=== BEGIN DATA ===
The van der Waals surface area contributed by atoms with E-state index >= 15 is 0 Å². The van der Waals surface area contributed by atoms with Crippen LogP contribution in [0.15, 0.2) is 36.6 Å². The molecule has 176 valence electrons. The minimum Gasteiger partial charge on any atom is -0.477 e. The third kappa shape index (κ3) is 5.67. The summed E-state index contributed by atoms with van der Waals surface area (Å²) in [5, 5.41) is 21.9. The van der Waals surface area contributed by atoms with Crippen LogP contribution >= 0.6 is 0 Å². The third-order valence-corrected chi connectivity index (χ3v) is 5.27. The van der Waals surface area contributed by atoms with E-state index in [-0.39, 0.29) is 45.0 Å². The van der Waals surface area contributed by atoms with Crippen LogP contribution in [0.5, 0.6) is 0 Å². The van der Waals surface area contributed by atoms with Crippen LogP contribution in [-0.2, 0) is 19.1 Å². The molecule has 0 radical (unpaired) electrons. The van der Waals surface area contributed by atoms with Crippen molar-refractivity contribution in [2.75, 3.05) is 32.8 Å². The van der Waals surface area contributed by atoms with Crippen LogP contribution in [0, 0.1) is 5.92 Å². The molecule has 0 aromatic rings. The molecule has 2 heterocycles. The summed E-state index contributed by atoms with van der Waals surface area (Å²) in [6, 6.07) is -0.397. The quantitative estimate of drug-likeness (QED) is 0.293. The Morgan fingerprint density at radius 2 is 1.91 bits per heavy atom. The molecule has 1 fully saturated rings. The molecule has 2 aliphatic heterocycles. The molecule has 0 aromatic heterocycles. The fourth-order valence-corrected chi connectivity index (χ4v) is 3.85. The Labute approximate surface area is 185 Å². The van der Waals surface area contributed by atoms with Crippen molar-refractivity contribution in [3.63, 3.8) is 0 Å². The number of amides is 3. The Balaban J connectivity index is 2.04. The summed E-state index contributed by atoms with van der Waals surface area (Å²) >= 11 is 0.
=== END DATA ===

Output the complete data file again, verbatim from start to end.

The van der Waals surface area contributed by atoms with E-state index >= 15 is 0 Å². The van der Waals surface area contributed by atoms with Crippen LogP contribution in [0.15, 0.2) is 36.6 Å². The molecule has 176 valence electrons. The minimum Gasteiger partial charge on any atom is -0.477 e. The third kappa shape index (κ3) is 5.67. The summed E-state index contributed by atoms with van der Waals surface area (Å²) in [5, 5.41) is 21.9. The van der Waals surface area contributed by atoms with Crippen LogP contribution >= 0.6 is 0 Å². The third-order valence-corrected chi connectivity index (χ3v) is 5.27. The van der Waals surface area contributed by atoms with E-state index in [-0.39, 0.29) is 45.0 Å². The van der Waals surface area contributed by atoms with Crippen LogP contribution in [0.5, 0.6) is 0 Å². The van der Waals surface area contributed by atoms with Crippen LogP contribution in [-0.2, 0) is 19.1 Å². The molecule has 0 radical (unpaired) electrons. The van der Waals surface area contributed by atoms with Crippen molar-refractivity contribution in [2.75, 3.05) is 32.8 Å². The van der Waals surface area contributed by atoms with Crippen LogP contribution in [0, 0.1) is 5.92 Å². The molecule has 0 aromatic rings. The molecule has 2 heterocycles. The summed E-state index contributed by atoms with van der Waals surface area (Å²) in [6, 6.07) is -0.397. The quantitative estimate of drug-likeness (QED) is 0.293. The Morgan fingerprint density at radius 2 is 1.91 bits per heavy atom. The molecule has 1 fully saturated rings. The molecule has 2 aliphatic heterocycles. The molecule has 0 aromatic heterocycles. The fourth-order valence-corrected chi connectivity index (χ4v) is 3.85. The Labute approximate surface area is 185 Å². The van der Waals surface area contributed by atoms with Crippen molar-refractivity contribution in [3.63, 3.8) is 0 Å². The number of amides is 3. The Balaban J connectivity index is 2.04. The summed E-state index contributed by atoms with van der Waals surface area (Å²) >= 11 is 0.